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Why Forge in the Dark?

A topic by It's Dan Phipps' Games created Mar 16, 2019 Views: 1,126 Replies: 10
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I'm confident I'm not the only person working on a FitD game out there and I was interested what about the system drew other designers in? I'm a huge fan of the baked-in ability for two-tiered play, and I'm really excited to see what folks do with the "faction game" when taken out of Duskvol.

The faction system, especially faction clocks, is perhaps my favorite element of FitD. I'm not currently designing a FitD game, but I had to do some homebrew with Scum and Villainy to make it fit in the Star Wars universe for a game I'm running and that was mostly faction-based


I enjoy the parameters on rolls that it places with position and effect, but by far my favorite part of the system is how much it encourages players and GMs to perceive time and consequences more fluidly than most games, not just in terms of flashbacks but also with how the resistance roll functions in play. There's a real drive in the rules to explore possibility and pose questions, and agree on what happens rather than just say what happens.


Ooph, where to start. Ultimately I like how well it capture being an underdog. You are constantly outclassed and poorer than everyone else. The tier system captures that really well, and how that factors in to the quality of items and assets you can attain. 

I like how the dice system means you're more than likely to get complications rather than just straight successes or failures. It does a great job of creating fluid sessions with tension and release. 

Also the trauma system creates organic and satisfying character arcs. 

The crew feels like a real place that grows and adapts with the characters and starts to feel like a part of the city as the game continues. 

The details about the factions and the world feel a bit too vague at first. The biggest challenge getting into the game for me was trying to figure out how to use the factions properly. But eventually you figure out that it's like a set of Lego bricks. There's a prescribed way you can put them together, but really it's up to you to put the premade pieces together in a way that's fun for folks at the table. The factions and world are well-designed with just enough details to let you know what they're about without forcing everyone to use them in their campaign in the same way.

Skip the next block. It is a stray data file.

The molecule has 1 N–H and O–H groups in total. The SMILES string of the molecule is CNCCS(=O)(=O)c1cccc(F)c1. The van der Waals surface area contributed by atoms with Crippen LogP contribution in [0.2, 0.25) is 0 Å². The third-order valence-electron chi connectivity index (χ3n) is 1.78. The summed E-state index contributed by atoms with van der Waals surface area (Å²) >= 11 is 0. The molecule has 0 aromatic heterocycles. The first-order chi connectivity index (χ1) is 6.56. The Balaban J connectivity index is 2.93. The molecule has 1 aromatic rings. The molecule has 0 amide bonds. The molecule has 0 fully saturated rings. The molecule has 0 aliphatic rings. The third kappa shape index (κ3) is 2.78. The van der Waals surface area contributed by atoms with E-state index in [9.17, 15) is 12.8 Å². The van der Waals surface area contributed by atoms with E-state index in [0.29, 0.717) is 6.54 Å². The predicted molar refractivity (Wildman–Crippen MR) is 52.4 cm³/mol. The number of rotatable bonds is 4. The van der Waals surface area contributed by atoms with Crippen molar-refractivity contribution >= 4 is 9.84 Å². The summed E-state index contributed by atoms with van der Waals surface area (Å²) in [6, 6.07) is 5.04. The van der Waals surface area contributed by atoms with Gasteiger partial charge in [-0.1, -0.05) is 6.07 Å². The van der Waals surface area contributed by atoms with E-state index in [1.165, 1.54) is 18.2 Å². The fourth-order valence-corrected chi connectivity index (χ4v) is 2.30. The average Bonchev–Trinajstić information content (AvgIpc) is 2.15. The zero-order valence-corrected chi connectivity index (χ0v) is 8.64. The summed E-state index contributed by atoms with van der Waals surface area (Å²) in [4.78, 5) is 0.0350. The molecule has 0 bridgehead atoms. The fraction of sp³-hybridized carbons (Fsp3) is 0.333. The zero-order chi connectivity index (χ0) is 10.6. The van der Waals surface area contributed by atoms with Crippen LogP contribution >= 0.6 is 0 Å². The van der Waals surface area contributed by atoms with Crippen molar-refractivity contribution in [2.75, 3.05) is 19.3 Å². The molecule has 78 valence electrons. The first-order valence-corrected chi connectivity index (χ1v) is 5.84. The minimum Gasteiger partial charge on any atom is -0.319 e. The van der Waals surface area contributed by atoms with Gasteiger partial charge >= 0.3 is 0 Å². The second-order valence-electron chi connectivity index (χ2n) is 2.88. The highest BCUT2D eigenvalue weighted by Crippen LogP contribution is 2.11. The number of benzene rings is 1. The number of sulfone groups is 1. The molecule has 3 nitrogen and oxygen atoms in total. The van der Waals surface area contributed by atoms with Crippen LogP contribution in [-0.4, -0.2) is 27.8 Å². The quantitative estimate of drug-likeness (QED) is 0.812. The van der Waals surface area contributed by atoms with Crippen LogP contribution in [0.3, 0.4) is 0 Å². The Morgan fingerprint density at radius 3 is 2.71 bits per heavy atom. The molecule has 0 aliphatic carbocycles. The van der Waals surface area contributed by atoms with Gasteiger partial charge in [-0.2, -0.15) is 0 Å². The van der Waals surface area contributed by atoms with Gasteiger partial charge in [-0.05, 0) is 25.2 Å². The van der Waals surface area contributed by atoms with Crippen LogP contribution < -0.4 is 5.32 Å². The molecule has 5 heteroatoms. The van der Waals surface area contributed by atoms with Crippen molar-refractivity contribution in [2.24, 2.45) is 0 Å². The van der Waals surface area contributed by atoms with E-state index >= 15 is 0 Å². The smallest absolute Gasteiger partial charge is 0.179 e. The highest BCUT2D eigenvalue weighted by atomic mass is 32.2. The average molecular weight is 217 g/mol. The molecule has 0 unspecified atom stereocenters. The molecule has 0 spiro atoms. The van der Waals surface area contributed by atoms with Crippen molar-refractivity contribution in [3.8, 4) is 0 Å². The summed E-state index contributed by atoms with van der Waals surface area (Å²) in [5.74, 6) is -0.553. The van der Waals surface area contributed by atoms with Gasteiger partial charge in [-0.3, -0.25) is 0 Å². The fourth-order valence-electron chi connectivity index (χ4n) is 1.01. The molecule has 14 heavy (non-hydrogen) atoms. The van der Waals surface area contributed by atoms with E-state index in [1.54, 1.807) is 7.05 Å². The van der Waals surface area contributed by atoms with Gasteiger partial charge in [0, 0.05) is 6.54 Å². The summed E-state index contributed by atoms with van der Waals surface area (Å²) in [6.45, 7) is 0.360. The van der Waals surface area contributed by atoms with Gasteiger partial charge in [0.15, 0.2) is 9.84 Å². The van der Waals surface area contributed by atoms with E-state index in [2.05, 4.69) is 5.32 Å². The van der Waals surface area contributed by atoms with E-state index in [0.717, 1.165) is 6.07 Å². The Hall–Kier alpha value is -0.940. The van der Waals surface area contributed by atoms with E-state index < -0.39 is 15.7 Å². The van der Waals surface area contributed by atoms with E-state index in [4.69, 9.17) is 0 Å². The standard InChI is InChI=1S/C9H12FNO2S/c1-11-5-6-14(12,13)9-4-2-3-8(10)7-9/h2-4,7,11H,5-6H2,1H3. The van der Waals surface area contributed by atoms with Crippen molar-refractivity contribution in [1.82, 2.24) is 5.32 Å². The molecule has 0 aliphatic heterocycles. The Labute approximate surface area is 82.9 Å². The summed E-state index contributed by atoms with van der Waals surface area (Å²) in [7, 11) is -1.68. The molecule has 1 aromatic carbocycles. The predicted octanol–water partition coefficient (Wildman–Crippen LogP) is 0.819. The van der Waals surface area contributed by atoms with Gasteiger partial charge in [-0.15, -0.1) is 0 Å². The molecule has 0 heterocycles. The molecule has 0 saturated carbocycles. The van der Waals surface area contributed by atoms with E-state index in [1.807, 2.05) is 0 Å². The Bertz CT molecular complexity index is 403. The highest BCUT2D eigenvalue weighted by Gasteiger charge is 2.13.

I like position and effect as game element, and I honestly hate writing PbtA style moves.  I'm struggling with the faction turn elements in my game, honestly.  Not that they don't feel like they should be there, but that stuff never feels natural to me.

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I love how the crew (or flying ship or kingdom or whatever) is arguably more important than the characters. Even if a player's character dies or goes insane or has to retire, the crew abides. There's a sense of progression there that softens the impact of character loss. Progress clocks are unbelievably fun and useful and dramatic and I've stolen them for pretty much every other game I run. I also have a lot of time for a game that focuses deeply on one specific thing, Rules tightly formed around a solid core. I think this produces interesting mechanics, settings, even characters. Creativity thrives within limitations, after all.


downtime downtime downtime -- especially the relationship between downtime, stress, "vice," & trauma. those mechanics are SO so good at developing character, at giving space for arcs to grow and develop, and for providing mechanics for character change that i've seriously considered hacking stress back into a pbta game where pushing yourself gives you a +1 to a 2d6 roll or something. crews are also a really big one because i think they let you paint with a really broad brush, and i like position/impact a lot too.

Well, I was looking into systems I might use for a French resistance game, and aside from the supernatural elements, every part of the system fits exceptionally well. The crew system is a good way to express building your cell, trauma the reality of wartime espionage, timers for the intensity of missions, and heat for the threat of the cell getting discovered.

Honestly it only needs a few weeks to serve my purpose.

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I tend to hack whatever I'm preparing to run most recently if I'm not doing something more or less my own. My FitD projects all started when I was knee deep in preparing to run Blades for the first time--it's the point when I'm most comfortable with a system and what makes it tick, I very quickly learn to correct various preconceptions I had once I actually start running it, and I haven't had time to steep in things that don't work out for me longterm. Altogether it means I'm primed to think about why mechanics do what they do but I don't fixate on fixing things and can instead focus on poking at the various bits to see if I need them for what I'm doing, and if not whether I can just rip them out or if I have to bother to put something back in their place. If a project doesn't build enough momentum or identity by the time I become more familiar with the ins, outs, pros and cons of running a system, the hack is probably dead unless I port it to my new darling or to something less directly cribbed from existing work--I just can't separate the  game I'm trying to make from the (original source) game I've been playing at that point.


I like a lot of things in BitD, but I’ll choose just one to focus on:

I really love the back and forth that happens during “the conversation.” I love how it encourages player creativity, how it plays with time, and how it allows GMs to broadcast threats that never actually occur.

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